case study

is an individual effort with two outputs: report and a research paper.

fieldwork

is a two-day out-of-class event.

After the individual requirements are graded, the scores fin percentagesJ are entered into an electronic spreadsheet. The percentages are weighted and summarized thereafter. An example is below.

exams plates

9oo/o x

x case study 80%o x fieldwork 9oo/o X looo/o

IS THE FIELD TRIP

REQUIRED? The definite answer is yes. Your

participation shall be through field work. During the field work, mapping and scoping activities shall be done individually

50 20

45 20

2O

t6

10

9

90 points On the conversion scale, 9O is 7,25

and in groups for you to apply the concepts in the classroom. This semester, the field trip shall be in the Ilocos Region.


SCHEDULE NOVEMBER

FEBRUARY

8 13 15 20

5 Slope Systems 7 Fluvial Systems L2 Groundwater Systems L4 Coastal Systems L9 Eolian Systems 2L Glacial Systems 26 third exam 2A results of third exam and plate discussion

22 27 29

syllabus IntroducingGeography Paradigms and Histories ofGeography Fields and Organizations of Geography Basic Geographical Concepts Basic Geographical Concepts Research Methods in Geography Maps and Map Design Map Design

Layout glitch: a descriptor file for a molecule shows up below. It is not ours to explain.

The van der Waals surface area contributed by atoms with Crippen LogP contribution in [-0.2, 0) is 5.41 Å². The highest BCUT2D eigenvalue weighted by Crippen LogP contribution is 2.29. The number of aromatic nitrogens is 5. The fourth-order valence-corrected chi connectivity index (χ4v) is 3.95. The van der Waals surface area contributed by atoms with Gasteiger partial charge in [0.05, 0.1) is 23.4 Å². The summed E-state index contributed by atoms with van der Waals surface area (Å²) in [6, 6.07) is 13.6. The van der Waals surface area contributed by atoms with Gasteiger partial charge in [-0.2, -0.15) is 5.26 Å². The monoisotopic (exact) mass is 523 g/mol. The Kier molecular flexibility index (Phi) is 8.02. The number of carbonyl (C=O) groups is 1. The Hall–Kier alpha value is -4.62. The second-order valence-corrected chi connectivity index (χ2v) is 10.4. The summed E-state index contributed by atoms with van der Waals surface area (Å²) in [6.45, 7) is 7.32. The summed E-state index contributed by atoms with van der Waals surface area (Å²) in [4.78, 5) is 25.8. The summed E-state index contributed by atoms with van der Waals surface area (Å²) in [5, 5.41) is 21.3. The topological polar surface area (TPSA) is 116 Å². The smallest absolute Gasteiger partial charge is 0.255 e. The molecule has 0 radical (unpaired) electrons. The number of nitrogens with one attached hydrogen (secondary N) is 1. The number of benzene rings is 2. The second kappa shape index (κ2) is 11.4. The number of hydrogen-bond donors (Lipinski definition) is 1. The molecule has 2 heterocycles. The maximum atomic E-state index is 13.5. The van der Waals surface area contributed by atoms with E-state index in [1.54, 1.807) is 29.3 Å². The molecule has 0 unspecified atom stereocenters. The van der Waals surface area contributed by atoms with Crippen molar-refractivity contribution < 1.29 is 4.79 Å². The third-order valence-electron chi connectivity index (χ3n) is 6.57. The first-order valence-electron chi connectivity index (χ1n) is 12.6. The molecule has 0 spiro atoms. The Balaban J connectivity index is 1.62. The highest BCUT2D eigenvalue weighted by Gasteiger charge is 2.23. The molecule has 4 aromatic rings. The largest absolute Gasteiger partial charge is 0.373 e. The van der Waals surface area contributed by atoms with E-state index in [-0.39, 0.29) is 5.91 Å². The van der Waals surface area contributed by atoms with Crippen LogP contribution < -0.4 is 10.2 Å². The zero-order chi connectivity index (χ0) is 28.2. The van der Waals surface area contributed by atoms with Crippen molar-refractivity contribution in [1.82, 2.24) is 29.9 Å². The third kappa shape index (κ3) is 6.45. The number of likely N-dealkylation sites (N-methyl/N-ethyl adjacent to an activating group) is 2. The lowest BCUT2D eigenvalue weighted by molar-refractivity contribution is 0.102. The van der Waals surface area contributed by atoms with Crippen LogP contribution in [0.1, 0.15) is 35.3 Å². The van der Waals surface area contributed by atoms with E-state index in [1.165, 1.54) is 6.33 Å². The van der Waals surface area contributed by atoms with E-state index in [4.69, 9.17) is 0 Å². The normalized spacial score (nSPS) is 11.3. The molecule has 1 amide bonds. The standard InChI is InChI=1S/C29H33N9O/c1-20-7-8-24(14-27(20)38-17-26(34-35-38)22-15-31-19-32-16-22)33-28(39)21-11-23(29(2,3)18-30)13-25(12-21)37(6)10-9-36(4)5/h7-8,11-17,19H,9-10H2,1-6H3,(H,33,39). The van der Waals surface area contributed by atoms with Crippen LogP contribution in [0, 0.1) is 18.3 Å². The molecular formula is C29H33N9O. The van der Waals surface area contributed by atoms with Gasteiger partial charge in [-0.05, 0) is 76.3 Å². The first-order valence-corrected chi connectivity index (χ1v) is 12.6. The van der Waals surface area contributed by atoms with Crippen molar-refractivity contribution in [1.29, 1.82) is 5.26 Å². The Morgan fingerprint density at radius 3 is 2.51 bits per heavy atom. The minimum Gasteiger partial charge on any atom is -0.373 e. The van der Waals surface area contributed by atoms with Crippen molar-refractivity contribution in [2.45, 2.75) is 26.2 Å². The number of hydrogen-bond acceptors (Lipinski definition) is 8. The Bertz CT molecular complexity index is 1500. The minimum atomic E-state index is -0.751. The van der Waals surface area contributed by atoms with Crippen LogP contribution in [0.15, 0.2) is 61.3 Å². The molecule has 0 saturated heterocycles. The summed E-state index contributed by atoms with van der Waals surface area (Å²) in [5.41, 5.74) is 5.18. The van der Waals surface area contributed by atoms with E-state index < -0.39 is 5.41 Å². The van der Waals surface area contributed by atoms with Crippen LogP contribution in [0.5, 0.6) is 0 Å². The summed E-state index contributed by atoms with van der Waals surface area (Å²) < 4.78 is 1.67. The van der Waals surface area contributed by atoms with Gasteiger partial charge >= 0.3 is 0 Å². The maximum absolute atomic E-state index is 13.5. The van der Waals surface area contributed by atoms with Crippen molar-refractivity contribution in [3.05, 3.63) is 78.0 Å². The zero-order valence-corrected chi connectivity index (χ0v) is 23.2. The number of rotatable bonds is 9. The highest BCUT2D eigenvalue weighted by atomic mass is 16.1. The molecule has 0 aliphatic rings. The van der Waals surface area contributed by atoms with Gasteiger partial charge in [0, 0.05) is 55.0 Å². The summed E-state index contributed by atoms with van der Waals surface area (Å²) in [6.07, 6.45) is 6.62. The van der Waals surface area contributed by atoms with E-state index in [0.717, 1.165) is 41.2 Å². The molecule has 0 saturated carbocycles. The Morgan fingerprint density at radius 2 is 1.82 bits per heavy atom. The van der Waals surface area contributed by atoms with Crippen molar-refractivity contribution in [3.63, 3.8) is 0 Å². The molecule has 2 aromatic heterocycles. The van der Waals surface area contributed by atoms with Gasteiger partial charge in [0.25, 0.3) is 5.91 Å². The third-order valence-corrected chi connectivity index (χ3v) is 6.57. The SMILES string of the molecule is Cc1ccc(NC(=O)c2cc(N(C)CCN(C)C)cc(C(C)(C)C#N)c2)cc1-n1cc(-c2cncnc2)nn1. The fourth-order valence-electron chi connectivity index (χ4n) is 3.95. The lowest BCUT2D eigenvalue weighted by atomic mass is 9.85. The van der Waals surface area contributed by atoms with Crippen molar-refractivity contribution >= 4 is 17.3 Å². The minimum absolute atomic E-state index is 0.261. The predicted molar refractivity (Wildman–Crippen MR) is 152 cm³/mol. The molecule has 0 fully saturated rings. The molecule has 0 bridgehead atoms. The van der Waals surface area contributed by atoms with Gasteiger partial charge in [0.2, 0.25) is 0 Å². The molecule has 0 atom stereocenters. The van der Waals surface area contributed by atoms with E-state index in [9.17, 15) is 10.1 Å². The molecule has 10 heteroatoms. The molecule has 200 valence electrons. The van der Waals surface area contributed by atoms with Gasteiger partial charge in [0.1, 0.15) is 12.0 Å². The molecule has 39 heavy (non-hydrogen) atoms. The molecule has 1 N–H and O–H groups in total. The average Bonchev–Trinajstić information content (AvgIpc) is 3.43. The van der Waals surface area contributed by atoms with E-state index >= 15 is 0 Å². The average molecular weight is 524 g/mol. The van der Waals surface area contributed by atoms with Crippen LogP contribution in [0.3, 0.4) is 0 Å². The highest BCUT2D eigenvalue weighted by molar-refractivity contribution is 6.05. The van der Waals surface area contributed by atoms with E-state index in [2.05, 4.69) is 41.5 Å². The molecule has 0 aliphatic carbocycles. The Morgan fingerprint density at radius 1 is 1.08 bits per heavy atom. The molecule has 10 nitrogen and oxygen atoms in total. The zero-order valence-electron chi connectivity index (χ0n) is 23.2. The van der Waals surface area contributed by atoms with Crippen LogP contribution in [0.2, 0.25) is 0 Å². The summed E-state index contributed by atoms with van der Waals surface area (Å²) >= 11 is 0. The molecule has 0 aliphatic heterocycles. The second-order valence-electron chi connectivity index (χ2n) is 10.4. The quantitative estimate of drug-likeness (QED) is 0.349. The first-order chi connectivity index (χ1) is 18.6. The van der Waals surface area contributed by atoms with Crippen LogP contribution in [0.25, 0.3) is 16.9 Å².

MARCH

WHAT DO I DO BEFORE A CLASS MEETING? The primary thing to is

read the readings. During class, the instructor will take less time defining and more time integrating sources from different books as well from his personal experiences.

DECEMBER

4 Map Interpretation and Critical Cartography 6 firstexam LL results of first exam and plate discussion 13 No class: Lantern Parade JANUARY

5 7 L2 L4 L9 2I 22

case studies

26

lastdayofclass

1,2,3 4,5,6 studies 7,8,9

case studies case

casestudies LO,LL,L2 case studies, L3,L4,Ls case studies, L6, 17, LA Last day for graduating students to clear deficiencies

class party 8 Geomorpholog5r as a Discipline 10 Ideas, Paradigms, and Histories 15 Basic Framework, Parameters, and Techniques L7 A General Framework APRIL 22 second exam 24 resultsofsecondexamandplatediscussion L6 DeadlineforGrades 26 midsemester 29 GeomorphicSystem 31 Rocks and Structure of Rock Bodies Basic Materials and Processes submission of case study topic

Therefore, construct your intellectual baseline by reading well before class time to give chance to everyone to critically reflect on concepts.

will spend less time memorizing and more time debating,

We

then.


COURSE POLICIES ONE

stx

The insFuctor does not acceptlate submissions. Submissions are

It is your responsibility to make sure that your requirements are re-